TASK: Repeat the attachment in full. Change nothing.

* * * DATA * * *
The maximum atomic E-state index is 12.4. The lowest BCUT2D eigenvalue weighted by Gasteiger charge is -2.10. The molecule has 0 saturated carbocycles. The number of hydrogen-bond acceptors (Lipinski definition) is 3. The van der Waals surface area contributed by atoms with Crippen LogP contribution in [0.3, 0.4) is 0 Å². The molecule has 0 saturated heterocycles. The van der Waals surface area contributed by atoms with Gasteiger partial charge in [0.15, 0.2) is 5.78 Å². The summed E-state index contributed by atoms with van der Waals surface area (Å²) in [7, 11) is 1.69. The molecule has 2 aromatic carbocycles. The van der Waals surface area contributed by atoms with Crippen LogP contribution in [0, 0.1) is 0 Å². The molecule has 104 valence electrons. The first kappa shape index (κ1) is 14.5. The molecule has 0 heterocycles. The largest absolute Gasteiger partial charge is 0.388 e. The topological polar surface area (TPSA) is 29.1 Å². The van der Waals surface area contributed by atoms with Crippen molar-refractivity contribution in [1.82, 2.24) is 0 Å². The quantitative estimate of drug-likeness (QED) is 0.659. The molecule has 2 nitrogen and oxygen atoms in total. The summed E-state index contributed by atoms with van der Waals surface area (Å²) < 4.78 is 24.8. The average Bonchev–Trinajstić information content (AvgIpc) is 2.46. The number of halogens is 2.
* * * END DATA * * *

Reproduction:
The maximum atomic E-state index is 12.4. The lowest BCUT2D eigenvalue weighted by Gasteiger charge is -2.10. The molecule has 0 saturated carbocycles. The number of hydrogen-bond acceptors (Lipinski definition) is 3. The van der Waals surface area contributed by atoms with Crippen LogP contribution in [0.3, 0.4) is 0 Å². The molecule has 0 saturated heterocycles. The van der Waals surface area contributed by atoms with Gasteiger partial charge in [0.15, 0.2) is 5.78 Å². The summed E-state index contributed by atoms with van der Waals surface area (Å²) in [7, 11) is 1.69. The molecule has 2 aromatic carbocycles. The van der Waals surface area contributed by atoms with Crippen LogP contribution in [0, 0.1) is 0 Å². The molecule has 104 valence electrons. The first kappa shape index (κ1) is 14.5. The molecule has 0 heterocycles. The largest absolute Gasteiger partial charge is 0.388 e. The topological polar surface area (TPSA) is 29.1 Å². The van der Waals surface area contributed by atoms with Crippen molar-refractivity contribution in [1.82, 2.24) is 0 Å². The quantitative estimate of drug-likeness (QED) is 0.659. The molecule has 2 nitrogen and oxygen atoms in total. The summed E-state index contributed by atoms with van der Waals surface area (Å²) < 4.78 is 24.8. The average Bonchev–Trinajstić information content (AvgIpc) is 2.46. The number of halogens is 2.